Gumshoe (1971) Stephen Frears

    Stephen Frears first directorial effort is a warm and successful attempt  to pay a loving tribute to those cinematic private eyes that wore fedoras, trench coats and always had a cigarettes dangling from their lips. Think Phillip Marlowe, or Sam Spade as portrayed by Bogart or Alan Ladd.

    “Gumshoe”, however is more than just an affectionate nostalgic look back at cinema’s private dicks. It is a look at a young Liverpudlian named Eddie Ginley (Albert Finny) whose life is falling apart. He longs to have written The Maltese Falcon or record Blue Suede Shoes, unfortunately, for Eddie both have already been done. He wants to play Las Vegas though deep down he knows he’ll never be more than the third rate nightclub master of ceremonies,  a comic wannabe, that he is. While certainly not as bleak, Eddie Ginley can be seen as an extension of his working class hero, Arthur Seaton role in “Saturday Night and Sunday Morning.”

    Eddie’s life is in a shambles. You see, Eddie’s former girlfriend, Ellen (Billie Whiteshaw) dumped him and married William (Frank Finlay), his creep of a brother about a year earlier. Since then Eddie has been seeing a psychoanalyst,  only now he decides the doc’s “off his head’ so naturally Eddie puts an ad in the newspapers offering his services as a Private Eye.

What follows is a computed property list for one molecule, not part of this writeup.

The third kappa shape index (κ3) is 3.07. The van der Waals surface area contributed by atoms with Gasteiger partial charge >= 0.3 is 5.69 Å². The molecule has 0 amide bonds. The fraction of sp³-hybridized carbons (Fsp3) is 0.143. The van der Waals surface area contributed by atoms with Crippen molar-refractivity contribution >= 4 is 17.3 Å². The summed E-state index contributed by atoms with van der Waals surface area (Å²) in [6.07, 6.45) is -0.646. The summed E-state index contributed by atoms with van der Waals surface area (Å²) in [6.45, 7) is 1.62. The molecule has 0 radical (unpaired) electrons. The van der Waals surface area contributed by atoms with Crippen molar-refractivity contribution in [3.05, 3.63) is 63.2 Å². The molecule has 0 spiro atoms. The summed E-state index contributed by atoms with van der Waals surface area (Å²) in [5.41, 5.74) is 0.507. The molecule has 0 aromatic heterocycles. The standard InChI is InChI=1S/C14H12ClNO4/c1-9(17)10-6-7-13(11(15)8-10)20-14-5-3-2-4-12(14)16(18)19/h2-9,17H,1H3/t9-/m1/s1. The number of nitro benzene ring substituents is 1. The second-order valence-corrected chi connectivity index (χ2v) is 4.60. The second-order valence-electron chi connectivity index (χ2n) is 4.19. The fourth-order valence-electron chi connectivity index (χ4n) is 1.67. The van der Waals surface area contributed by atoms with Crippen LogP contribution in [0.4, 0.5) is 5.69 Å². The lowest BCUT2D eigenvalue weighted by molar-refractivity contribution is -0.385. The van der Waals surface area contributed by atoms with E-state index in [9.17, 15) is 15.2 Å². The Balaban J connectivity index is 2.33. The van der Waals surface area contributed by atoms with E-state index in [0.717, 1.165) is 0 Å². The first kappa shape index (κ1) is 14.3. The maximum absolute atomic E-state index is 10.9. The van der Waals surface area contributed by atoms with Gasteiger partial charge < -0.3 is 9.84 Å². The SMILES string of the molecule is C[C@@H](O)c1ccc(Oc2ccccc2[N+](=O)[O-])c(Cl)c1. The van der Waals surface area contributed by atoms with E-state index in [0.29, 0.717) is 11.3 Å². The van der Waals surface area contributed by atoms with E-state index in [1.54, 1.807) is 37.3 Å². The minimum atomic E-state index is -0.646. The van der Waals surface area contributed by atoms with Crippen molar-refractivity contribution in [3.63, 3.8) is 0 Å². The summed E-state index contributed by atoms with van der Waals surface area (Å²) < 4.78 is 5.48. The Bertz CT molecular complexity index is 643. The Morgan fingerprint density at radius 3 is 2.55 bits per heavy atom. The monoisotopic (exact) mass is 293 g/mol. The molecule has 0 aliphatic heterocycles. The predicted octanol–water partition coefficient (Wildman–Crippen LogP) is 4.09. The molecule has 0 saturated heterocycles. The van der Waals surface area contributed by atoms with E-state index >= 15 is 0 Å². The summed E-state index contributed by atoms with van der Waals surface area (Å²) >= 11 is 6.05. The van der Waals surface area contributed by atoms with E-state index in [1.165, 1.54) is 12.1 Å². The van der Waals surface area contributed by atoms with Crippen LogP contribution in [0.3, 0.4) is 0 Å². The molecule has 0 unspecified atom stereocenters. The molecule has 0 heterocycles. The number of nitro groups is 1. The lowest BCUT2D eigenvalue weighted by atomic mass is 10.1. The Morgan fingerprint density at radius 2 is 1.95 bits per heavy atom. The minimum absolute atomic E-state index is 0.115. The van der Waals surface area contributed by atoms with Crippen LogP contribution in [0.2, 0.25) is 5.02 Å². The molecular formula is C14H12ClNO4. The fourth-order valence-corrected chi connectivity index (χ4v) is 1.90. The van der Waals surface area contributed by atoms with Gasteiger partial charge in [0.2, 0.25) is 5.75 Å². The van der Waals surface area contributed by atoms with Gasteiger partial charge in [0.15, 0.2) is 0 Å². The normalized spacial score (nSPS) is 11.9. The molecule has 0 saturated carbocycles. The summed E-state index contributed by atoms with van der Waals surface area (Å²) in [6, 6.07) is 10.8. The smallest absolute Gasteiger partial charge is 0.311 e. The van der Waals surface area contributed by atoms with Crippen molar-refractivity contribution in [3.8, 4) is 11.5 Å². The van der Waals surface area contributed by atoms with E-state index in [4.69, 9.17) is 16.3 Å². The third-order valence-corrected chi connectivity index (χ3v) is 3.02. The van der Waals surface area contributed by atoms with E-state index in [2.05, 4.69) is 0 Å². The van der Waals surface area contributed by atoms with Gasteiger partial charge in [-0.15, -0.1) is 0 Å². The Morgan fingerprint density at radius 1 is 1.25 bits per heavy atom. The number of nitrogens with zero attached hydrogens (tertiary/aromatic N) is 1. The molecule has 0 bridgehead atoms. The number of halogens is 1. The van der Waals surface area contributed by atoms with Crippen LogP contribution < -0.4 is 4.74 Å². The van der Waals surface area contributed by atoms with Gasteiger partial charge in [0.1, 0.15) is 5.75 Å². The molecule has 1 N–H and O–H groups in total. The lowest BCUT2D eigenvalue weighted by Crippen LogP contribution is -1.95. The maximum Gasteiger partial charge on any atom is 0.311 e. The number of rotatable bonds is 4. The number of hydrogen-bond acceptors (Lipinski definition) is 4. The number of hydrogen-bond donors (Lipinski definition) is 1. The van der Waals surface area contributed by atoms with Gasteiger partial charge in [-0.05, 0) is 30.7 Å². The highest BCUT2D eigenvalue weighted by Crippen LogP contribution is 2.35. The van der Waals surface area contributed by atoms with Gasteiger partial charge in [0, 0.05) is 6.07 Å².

He quickly gets his first job. He is told to pick up a package at a hotel. Inside the room, sitting in a chair, seen only from a side view, is a Fat Man (shades of Kasper Gutman). There is a  package for Eddie containing a photo of a young woman, a thousand dollars and a gun. The assumption is Eddie is being paid to kill the young woman. Eddie thinks the whole situation is a setup, a joke by some of his mates as a way celebrating his 31st birthday.

    Soon, the plot thickens, as they say, and before you can spit out the words “When you’re slapped, you’ll take it and like it”, Eddie is involved in a convoluted plot  worthy of Chandler or Hammett. Eddie finds himself caught up in a kidnapping, illegal arm sales, heroin deals and murder. Oh and there is a beautiful villainous American woman (Janice Rule) who is willing to pay any amount for his investigative services is also in the mix.

    The joy of this film is that it works both as a loving tribute, note the bookstore scene that pays homage to “The Big Sleep”, and also as a mystery. This is due to the intelligent and witty script by Neville Smith that contains  sharply written  and wonderfully descriptive dialogue and the work of first time director Stephen Frears.  If for no other reason, the film is worth watching for the performance by Albert Finney who has the right look of innocence and manages a pretty good impression of Bogie for this role. Also, add Billie Whiteshaw, Janice Rule and Frank Finlay as Eddie’s repugnant brother, William to the list of fine performances in this enjoyable film.  Probably the most surprising aspect of the film is the score, which was written by Andrew Lloyd Weber  that includes a 1950’s style rocker, written with Tim Rice, sung over the final credits that cruise along like a smooth driving hot rod.  

***1/2

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